Furthermore, they do it and move on precisely the way clients of dingy whorehouses do. They do not look back after doing it. They are always shocked to hear abandonment complaints from a populace who have collected their fee. You cannot be heard complaining of spousal abuse after selling your peace on Election Day.

Fatoumatta: There is an air of buyer’s remorse in the land. The very expensive 2021 marriage is fast turning into a union of disappointment. This is especially so for nurses and doctors who work without overtime pay; for trained hands who no longer have work to do; for sellers whose buyers have lost their purses. I know we have this culture of staying with husbands, for better, for worse; for kissing, for killing. The wife who wants to bail out of failure risks the label of promiscuity: She is insatiable. Please give a big house to a thief, and he still sees no reason why he must not steal a little! Saturate a promiscuous wife with wealth and riches; that will not stop her from selling herself cheaply to a paramour. We have sayings for all situations. You cannot loathe a failed husband and escape the reprimand of our culture of accommodation. If you want to test what I am saying, go online and remind our presidential candidates of their previous election promises. Tell them they have failed, and you will hear the story of how the last king failed too, and you did not complain.

A lot of love and hate went into the last elections. Moreover, a lot has happened to question the wisdom of those days. However, buyers may be remorseful, and it does not stop them from being led again to the slaughterhouse. The Gambian voter does it for various reasons. It could be pecuniary, and it may simply be pure love for their idol. It is like a rape victim falling in love with her attacker. It happens. A few years ago, a Russian rape victim shocked her world. She made excuses for the monster: “He is a good man. He has just been unlucky. On the day he raped me, he had an absent look. It was clear that he was just too drunk, that he couldn’t control himself. A drunk man can do weird things, as everyone knows.He did not kill anybody after all, he did not torture anybody. What can you expect from a drunk man? And he had many problems. His mother was ill, his wife was scandalous, so he drank alcohol.”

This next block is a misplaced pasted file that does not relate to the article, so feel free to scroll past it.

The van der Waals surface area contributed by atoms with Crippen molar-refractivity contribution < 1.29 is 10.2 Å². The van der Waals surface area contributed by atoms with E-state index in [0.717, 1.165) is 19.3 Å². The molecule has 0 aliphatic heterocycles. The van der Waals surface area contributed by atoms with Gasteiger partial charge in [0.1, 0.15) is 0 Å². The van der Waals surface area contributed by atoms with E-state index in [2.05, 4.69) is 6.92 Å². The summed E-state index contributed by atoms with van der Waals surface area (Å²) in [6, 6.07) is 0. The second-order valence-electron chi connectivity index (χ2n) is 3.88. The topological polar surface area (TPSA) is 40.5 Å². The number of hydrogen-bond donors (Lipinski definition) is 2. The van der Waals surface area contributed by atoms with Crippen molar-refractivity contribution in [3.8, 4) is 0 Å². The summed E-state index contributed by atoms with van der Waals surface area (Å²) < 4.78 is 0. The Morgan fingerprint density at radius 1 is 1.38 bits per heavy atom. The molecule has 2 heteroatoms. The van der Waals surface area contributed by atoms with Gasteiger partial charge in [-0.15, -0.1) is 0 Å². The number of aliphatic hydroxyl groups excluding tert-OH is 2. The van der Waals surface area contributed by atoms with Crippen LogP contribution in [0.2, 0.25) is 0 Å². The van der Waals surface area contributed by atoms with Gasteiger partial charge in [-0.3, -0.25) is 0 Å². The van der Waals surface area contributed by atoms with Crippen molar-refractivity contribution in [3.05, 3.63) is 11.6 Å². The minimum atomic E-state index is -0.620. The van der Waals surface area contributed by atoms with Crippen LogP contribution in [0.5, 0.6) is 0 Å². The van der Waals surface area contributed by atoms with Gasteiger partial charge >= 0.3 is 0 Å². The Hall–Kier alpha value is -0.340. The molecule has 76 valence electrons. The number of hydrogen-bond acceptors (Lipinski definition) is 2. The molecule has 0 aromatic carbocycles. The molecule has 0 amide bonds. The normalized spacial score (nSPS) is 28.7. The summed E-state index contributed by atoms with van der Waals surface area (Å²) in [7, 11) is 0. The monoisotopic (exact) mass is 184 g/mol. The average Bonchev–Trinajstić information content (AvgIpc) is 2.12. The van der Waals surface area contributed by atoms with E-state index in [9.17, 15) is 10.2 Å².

Fatoumatta: The voter here does just that. He helps the failed politician with trainloads of excuses on why the government fails, and the politician must be allowed to repeat the class. Sometimes the disappointed wants to move on but is unsure of when and how to take the plunge. One Jewish woman wrote about her “marriage of pain.” She regretted that the night that should have ended her marriage did not finish it. She was “thrown against the wall repeatedly, punched in the arms and torso, then slapped to the floor, (her) glasses shattering.” She pulled herself up, made excuses for him, and continually lied about her bruises. She allowed the abuse to continue thinking it would stop soon. Husbands living with victim mentality always transfer aggression to their partners. They must make excuses for the tragedy of their failures. They will not stop inflicting pains and demanding more endurance from the docile partner. However, we must not expect a marriage defined by infidelity to promise to end in praise. Most times, it ends tragically for that party that absorbs the punches of the abusive. When you vote for a politician or president, and he violently shreds your trust, and you stupidly pretend all is still right, he is encouraged to do more. Furthermore, he will do more by telling you it is a felony to complain and treason to move on to other choices.

Fatoumatta: The Gambia is too diverse for us to say politics should run its course without some strategic tinkering. In the interest of national peace and progress, we need to implement a system that accommodates everyone that gives every part of the Gambia a sense of belonging. No section of the Gambia should feel there is an official policy to shut them out. We can never genuinely address our national challenges for as long as our positions are shifty, shaped in the main by hypocrisy, hate, and selfishness. If it mattered where the president came from in 2016, it should also matter where the president will come from in 2021. Let us stop shifting the goalposts.

leave a reply